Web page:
• Something IMPORTANT has been MISSED in this video. Odo of France (Eudes de France) succeeded in resisting Viking attacks (Rollo included) and saving Paris from 885 to 886. This more or less influenced Rollo’s decision to settle in Normandy.

  • Robert 1 of France (Brother of Odo of France) ALSO DEFEATED the vikings (led by Rollo) in Chartres in 911 and paved way for the later baptism of Rollo (the treaty of Saint-Clair-sur-Epte)

  • Simply put, the vikings couldn’t sack Paris and Chartres, and the french wanted them to fend off other vikings, so they made a deal, the vikings could settle down in Normandy and became vassals of french kings

  • Hears Skyrim music in the background….. gets distracted and misses talk in half the video.

    Now we need a Rus video!!

  • 1. Why did Vikings settle down in Normandy? It’s because they couldn’t siege Paris from 885 to 886 (paris was defended by Odo of France) and was defeated by Robert 1 of France in 911 in Chartres. But the French couldn’t expel them out of France either. So Charles the Simple proposed this deal and Rollo accepted it.
    2. Are Normans ‘French’? Yes, but not in modern sense. They were vassals to French kings. They pledged allegiance to Kingdom of France
    3. What language did they speak? Norman French. It’s a variant of Old French / Langue d’Oïl. Back in the middle age there was no standard French. every region in France spoke their own dialect. They’re collectively regarded as dialect continuum. For example, English word ‘war’ came from Norman-French ‘wuerre’ which ultimately came from French ‘guerre’
    4. Did they adopt the French fighting style? Absolutely, they fought on horses
    5. Why did Normans become Frenchified? As late as the end of reign of Richard 1 of Normandy (in 996)
    6. What language did William the Conqueror impose on England? Norman French. It became the language of nobilities, law and administration of England in the next 300 years. ‘Mon dieu et droit’ is Henry V’s motto and it’s still printed on every British passport nowadays.
    7. Can Normans be regarded as Vikings? No. They had Viking heritage but they quickly became frenchified, they no longer spoke Norse or Dane or Swede, and they never associated themselves as Vikings anymore.

  • Since your video mentioned norman conquest of southern italy, you should’ve talked a bit more about RIVALRY between normans and vikings (varangian guards). normans were cathoic and used to fight for lombards (an italian kingdom) while the varangian guards were either pagans or orthodox and fought for greek byzantine

  • Famous examples of Norman surnames:
    -DISNEY => derived from a Norman family called D'ISIGNY from the village of  ISIGNY in Normandy .
    -CUSACK:  from the town CUSSAC in South west  France  (Aquitaine)
    -KEYNES: Alteration the placename Kahaines  or Kahaignae (the village  is now called Cahagnes)  in Normandy
    -BRUCE: comes from the French ‘de Brus’ or ‘de Bruis’, derived from the village  that is now Brix  in Normandy, where the  first Robert de Brus is thought to have originated from.
    -IRONS: derived from the town AIRAINES in northern France (Picardy).
    -CHENEY: derived  from the Old French chesne, chesnai (modern French: chêne), "oak tree".  may be derived from any of the places named with the Old French "chesnai
    -LACEY: derived from te village LASSY in Nomandy
    -GAYLORD: Derived from the Old French surname Gaillard (Strong)
    -MORTIMER: derived from the village of MORTEMER in Normandy
    -DORSEY:  from the Norman familiy name  D'ORSAY meaning "from the town  of ORSAY" in Normandy
    -PURCELL: from Old French pourcel 'piglet'
    -BOSWELL: named after the village BEUZEVILLE in Normandy
    – REDMOND:  derived from the Old French forenames Raimund and Raimond.
    -MONTGOMERY : derived from SAINT GERMAIN DE MONTGOMMERY in Normandy.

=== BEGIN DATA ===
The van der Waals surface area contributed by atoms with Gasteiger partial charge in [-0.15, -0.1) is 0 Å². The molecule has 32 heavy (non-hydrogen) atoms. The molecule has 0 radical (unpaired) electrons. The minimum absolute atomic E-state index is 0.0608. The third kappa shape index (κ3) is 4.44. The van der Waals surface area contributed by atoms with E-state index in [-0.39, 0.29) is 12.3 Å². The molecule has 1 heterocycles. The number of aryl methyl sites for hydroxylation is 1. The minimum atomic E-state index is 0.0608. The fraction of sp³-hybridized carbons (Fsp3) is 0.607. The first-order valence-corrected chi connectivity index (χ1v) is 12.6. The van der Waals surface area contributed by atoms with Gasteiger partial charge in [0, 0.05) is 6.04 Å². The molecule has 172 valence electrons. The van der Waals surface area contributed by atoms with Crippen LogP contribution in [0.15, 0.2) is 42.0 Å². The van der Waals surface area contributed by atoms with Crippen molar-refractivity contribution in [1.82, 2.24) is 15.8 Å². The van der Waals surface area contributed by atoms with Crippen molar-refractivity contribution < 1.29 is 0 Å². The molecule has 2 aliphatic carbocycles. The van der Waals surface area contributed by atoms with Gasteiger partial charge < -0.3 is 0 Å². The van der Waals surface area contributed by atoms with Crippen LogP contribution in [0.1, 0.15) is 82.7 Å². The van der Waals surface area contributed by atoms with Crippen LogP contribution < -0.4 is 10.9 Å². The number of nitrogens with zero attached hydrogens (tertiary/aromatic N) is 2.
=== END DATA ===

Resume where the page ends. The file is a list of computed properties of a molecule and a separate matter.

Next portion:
-SEYMOUR:  from a town in Normandy, SAINT-MAUR
    -CHURCHILL=>derived from the Norman name COURCELLE, later confused with the English  words "church", and  "hill".
    -FITZGERALD, means in Old French "son of Gerald".
    -PERCY: , derives from the village of Percy-en-Auge in Normandy.
    -JOYCE: derived from the Old French Masculine name Josse
    -HEWLETT==>   from the Old French Hughelot. a diminutive of the name Hugh
    -TAYLOR==> derived from the Old French tailleur ("cutter")
    -SINCLAIR: from the village Saint-Clair (sur-l'Elle) in Normandy
    -HAMILL=> derived from the town HENNEVILLE in Normandy
    -MALLORY: From an Anglo-Norman nickname for an unfortunate person, from Old French maleure, malheure (“unhappy, unlucky”)
    -LAMAR: From a placename in Normandy, which was derived from Old French la mare (“the pool”).
    -NUGENT: from any of the several places in Northern France, called NOGENT
    -LOVETT:  from Anglo-Norman French "lo(u)vet" meaning "wolf cub" or "young wolf"
    -BUTLER: from Old French buttiler, boteillier (“officer in charge of wine”)
    -DARELL: derived from d'AIREL, name of a Norman family that came from a place  called AIRELLE in Normandy.
    -BARRET:  from the old French male given name BARAUD
    -TYRELL: derived from the Old French word tirer, which means to draw.
    -BASKERVILLE: derived  from the village Bacqueville in Normandy,
    -CAGE: from the Old French word cage, orcagier, meaning an enclosure
    -D'ARCY: from the town Bois d'Arcis near Paris
    -FRASER: originally derives from the French fraise, meaning strawberry.
    -VERNON: from the town VERNON in Normandy. derived from the Gaulish word vern for Alder tree (also springlike, flourishing, or full of life), a "place of alders"
    -NEVILLE:  Old French Neville "Néel's estate" or Neuville "new settlement". 
    -PAINE:  comes from the Old French "paien" originally meaning "a villager or rustic", and later a heathen.
    -CHAMBERLAIN:from Old French chambrelain, Norman French cambrelanc, cambrelen(c) ‘chamberlain’. This was the name of an official in charge of the private chambers of his master.
    -HUSSEY: derived from the town HOUSSAYE in Normandy
    -CAMPION: name for a professional Champion, deriving from the Old Norman-French "campiun" or "campion"
    -MELVILLE:  from Malleville in Normandy.
    -BELLAMY:  from beu or bel (good, fair, handsome) and ami (friend).
    -COURTNEY/COURTENAY: from places called COURTENEY in North west France or from a nickname for a person who had a snub nose, from the Old French "court, curt", short, with "nes", nose.
    -CURTIS: from Old French corteis and curteis (Modern French courtois (“polite”)), meaning courteous.
    -WARREN: from a place La Varenne "the game park" in Normandy 
    -QUINCY: , from places name QUINCEY  in France
    -RUSSEL: means "the son of Red", from the Old French "Rous", red, a nickname for someone with red hair, and "-el", little.
    -SPENCER: from Old French " espenser, -ier "– dispenser of money, provisions 
    -TRAVIS: from the  French  "traverser" or "to cross" meaning "to cross over,"
    -DELANEY: Old French del aunaie "from the alder grove".

  • Crap…
    I HATE Shad.
    His information is RARELY accurate.

  • The 1045 AD map, Catholic, Muslim, Byzantine… either in missing something or one of those things just don't belong?

  • The reason they built is due to theft of certain literature from certain island… you're welcome! 🇮🇪🎶🍺🧙‍♂️🍄

  • The normans were being rebellious teenagers and didn't care what [q~.]the scandinavian parents told them about stealing entire kingdoms, but like all teenaged kingdoms they procrastinated.

    wow I love this channel.
    Even if the guest and some reason sounds like he's underwater